Americans are rapidly discovering the problems created by the massive federally controlled bureaucracy of the Affordable Care Act (ACA). Gallup reported that more than 50% of Americans want the law repealed or scaled back. Alternatives to this law have been offered in the past, but summarily dismissed. These need to be revisited.
The ACA was “sold” to America on the premise of soaring healthcare costs and lack of access to healthcare for many Americans. The initial positive public support was predicated upon the promise that “If you like your doctor, you can keep you doctor”, and “If you like your health care plan, you can keep your plan, period. No one is going to take it away.” Americans believed that those who needed assistance would receive it and that most families would see a $2500 reduction in yearly health insurance premiums. These guarantees were patently false.
The tragedy that is unfolding need not occur. Disruption of the private insurance market, resulting in millions of people losing their current coverage was not necessary. Because $700 billion was diverted from Medicare to pay for insurance exchange subsidies and expanded Medicaid programs, millions of seniors lost their Medicare Advantage Plans and along with this, their doctors. This did not need to occur. Millions of Americans did not need to lose their jobs or become part time workers because of onerous regulations imposed on businesses as a result of the ACA.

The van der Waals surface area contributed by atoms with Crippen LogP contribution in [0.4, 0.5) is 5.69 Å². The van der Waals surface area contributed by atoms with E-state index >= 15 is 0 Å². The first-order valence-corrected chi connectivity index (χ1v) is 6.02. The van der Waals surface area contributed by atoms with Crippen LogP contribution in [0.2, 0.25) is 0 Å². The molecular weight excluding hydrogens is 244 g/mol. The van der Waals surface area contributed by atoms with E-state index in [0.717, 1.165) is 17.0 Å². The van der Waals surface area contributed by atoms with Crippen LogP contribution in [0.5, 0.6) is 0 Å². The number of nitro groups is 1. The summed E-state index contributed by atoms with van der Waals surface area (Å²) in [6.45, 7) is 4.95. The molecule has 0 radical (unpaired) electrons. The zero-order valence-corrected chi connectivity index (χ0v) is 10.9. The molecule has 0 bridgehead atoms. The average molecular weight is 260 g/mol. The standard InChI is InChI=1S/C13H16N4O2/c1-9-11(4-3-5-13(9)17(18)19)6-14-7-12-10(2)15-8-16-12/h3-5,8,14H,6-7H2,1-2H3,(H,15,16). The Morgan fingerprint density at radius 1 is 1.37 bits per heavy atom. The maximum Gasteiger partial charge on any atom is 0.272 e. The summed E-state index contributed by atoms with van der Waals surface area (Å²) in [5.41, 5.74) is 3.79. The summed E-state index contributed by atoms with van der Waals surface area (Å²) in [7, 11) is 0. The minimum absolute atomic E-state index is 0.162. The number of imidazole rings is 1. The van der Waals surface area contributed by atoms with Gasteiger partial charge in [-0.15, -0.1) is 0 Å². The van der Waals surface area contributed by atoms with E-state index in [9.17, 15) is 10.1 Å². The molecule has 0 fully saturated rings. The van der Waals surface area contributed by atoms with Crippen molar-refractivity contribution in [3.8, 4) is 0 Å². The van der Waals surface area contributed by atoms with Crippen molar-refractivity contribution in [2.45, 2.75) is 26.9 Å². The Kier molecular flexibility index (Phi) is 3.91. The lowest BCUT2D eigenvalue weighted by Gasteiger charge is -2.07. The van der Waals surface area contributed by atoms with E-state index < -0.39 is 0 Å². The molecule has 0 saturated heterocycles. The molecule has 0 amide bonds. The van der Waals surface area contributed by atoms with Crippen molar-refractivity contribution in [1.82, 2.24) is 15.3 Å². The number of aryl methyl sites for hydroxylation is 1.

The Administration insists that these are “temporary” glitches with the federal exchange website. The problems are far deeper than IT issues.
The irony of this entire debate is that the people who know the most about delivering care to patients were excluded from the development of the ACA. The physicians involved in crafting the administration’s vision, such as Drs. Ezekiel Emanuel and Donald Berwick, were far removed from day to day patient care.
Claims that the only alternative to the ACA is a return to the "old" healthcare system is a "straw man" argument. Alternative solutions were proposed but have been misrepresented or ignored. American healthcare is the best in the world, and most Americans had been pleased with their insurance coverage. While problems do exist which have to be addressed, they need to occur with minimal disruption to those who are content with their
Those in Congress, who passed the ACA, were equally uninterested in the opinions of true experts in healthcare delivery- practicing physicians.
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